In addition to pretax and Roth savings through the 403(b) and 457(b) plans, the UC Retirement Savings Program offers you the opportunity to save with after-tax contributions through the DC Plan. You can access your money at any time; pay taxes on contributions now and you pay taxes only on the investment earnings when you take the money out.
Benefits of investing after-tax dollars in the DC Plan
If you’ve never considered making after-tax contributions to the DC Plan, these advantages may have you looking at the plan in a whole new way.
- Tax diversification. Pay taxes on the contributions now, instead of when you take the money out. Investment earnings grow tax-deferred.
- Higher contribution limits. Save up to $69,000 in the DC Plan (2024 limit).1 All DC Plan contributions (pretax and after-tax) count towards the $69,000 limit. This includes contributions made by you and UC in the Pension Choice DC Supplement or Savings Choice accounts.
- Liquidity. Access your money at any time (applicable earnings subject to taxes and possible early withdrawal penalties if not rolled over).
- Flexible savings and investing vehicle. Convenient payroll deductions can be invested in the wide range of lower-cost UC investment options.
- Estate planning. Potentially pass on your after-tax DC Plan contributions to beneficiaries.
- Option to convert to a Roth IRA through a rollover. After-tax money in the DC Plan that is converted into a Roth individual retirement account (IRA) may be withdrawn tax-free in retirement, provided that certain conditions are met.2 Consult a tax professional regarding your specific situation. Learn more about Roth IRA conversion rollovers.
Five things to consider
- You may be subject to a five-year account holding period requirement to qualify for tax-free withdrawal of earnings.
- If you are required to take a required minimum distribution (RMD) in the year you convert to an IRA, you must do so before converting to a Roth IRA. Subsequently, RMDs of a Roth IRA are not required during the lifetime of the original owner.
- You will owe taxes on the amount of pre-tax assets (includes earnings of after-tax contributions) you convert to a Roth IRA. This could also include a 10% penalty if you are under age 59.5 or don't meet other conditions. Consult a tax professional regarding your specific situation.
- Roth IRA accounts may not be protected from creditors.
- Mutual funds in Roth IRA accounts typically charge a higher management fee than the UC funds.
Ready to make after-tax contributions to your DC Plan account?
You can start making after-tax contributions to the DC Plan at any time. Just log in to NetBenefits.com or call Fidelity at 800-558-9182. Contributions are deducted from your paycheck on an after-tax basis and posted to your DC Plan After-tax Account.
Examples: How the DCP After-Tax Option Can Meet a Variety of Needs
Professor, age 50
Huan joined UC at a young age and plans to stay until retirement. Huan is maxing out the 403(b) and 457(b) with pretax and Roth contributions, and has additional income to invest. Huan is interested in having both pretax and after-tax income sources to draw from in retirement as a way to more strategically manage taxable income. Huan also would like to hedge tax liability in case tax rates change in retirement. Huan looked into saving in a Roth IRA, but does not qualify due to income limitations on Roth IRAs.* But Huan can make after-tax contributions to the DCP and convert them to Roth using a Roth IRA rollover.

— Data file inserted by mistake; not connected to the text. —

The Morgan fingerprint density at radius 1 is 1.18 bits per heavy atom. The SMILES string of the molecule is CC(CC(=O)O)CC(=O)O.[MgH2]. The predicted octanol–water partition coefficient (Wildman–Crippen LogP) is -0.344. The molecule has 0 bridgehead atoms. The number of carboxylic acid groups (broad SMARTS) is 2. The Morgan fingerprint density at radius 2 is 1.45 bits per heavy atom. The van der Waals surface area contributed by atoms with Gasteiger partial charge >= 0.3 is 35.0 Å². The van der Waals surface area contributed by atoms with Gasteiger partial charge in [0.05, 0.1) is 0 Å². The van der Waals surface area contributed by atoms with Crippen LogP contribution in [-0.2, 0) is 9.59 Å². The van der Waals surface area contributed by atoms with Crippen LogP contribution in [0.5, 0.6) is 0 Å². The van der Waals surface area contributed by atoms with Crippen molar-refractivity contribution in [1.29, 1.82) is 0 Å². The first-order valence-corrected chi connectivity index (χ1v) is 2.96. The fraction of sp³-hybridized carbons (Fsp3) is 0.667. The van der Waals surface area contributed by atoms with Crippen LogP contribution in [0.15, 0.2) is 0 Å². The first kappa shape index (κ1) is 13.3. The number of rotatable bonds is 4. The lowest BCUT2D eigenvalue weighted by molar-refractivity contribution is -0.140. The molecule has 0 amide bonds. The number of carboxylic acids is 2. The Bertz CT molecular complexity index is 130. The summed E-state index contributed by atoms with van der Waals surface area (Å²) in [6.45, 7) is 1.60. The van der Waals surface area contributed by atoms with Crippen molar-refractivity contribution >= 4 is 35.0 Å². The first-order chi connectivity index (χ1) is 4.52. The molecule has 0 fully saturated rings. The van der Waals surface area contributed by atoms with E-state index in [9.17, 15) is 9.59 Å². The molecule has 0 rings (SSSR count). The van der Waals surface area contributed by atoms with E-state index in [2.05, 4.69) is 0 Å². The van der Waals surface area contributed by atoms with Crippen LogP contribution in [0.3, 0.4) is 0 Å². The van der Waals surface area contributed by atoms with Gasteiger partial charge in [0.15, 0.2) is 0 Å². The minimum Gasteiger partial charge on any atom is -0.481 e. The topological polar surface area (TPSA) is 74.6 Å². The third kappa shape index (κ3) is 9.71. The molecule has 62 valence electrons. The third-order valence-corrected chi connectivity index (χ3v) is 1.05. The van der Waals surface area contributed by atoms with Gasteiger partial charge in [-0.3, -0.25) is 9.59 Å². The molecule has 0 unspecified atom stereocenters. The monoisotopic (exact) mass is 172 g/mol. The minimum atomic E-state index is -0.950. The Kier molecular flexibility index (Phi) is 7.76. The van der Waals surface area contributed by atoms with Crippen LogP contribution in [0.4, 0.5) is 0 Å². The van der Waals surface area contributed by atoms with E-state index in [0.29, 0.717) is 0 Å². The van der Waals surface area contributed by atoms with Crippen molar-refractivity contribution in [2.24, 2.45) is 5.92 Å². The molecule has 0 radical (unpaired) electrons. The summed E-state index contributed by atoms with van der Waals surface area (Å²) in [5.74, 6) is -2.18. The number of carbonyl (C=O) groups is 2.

How Huan could benefit from saving in the DCP after-tax option:
- Save and invest more. Huan can save up to $69,000 this year in the DC Plan (including contributions made by Huan and UC in the Pension Choice DC Supplement or Savings Choice accounts). Huan can invest those contributions in the lower-cost funds available through the UC Retirement Savings Program.
- Tax diversification. Huan can choose from pretax and after-tax sources when withdrawing money in retirement.
- Roth IRA conversion rollover option. Huan can move after-tax balances to a Roth IRA.
* For tax year 2024, if you're single, the ability to contribute to a Roth IRA begins to phase out when your modified adjusted gross income reaches $146,000 and is completely phased out at $161,000. If you're married filing jointly, the phaseout range is $230,000 to $240,000.
Analyst, age 28
Shakti recently started working for UC. Saving for retirement is important to Shakti, but the immediate financial goals are to build emergency savings and start saving for a home. Shakti would like to be more disciplined about saving but isn’t sure of the next step: investing the money or putting it in a savings account.
How Shakti could benefit from saving in the DCP after-tax option:
- Flexible saving and investing. Shakti can start saving through convenient payroll deductions which can be invested in a mix of short- and longer-horizon funds.
- Liquidity. Shakti can access the account whenever the money is needed.
- High contribution limit. Shakti can contribute more when ready.
These hypothetical examples are for illustration only.
Remember, you should contact a tax professional to find out if a Roth IRA conversion rollover is right for you and how it works with your DC Plan After-tax Account.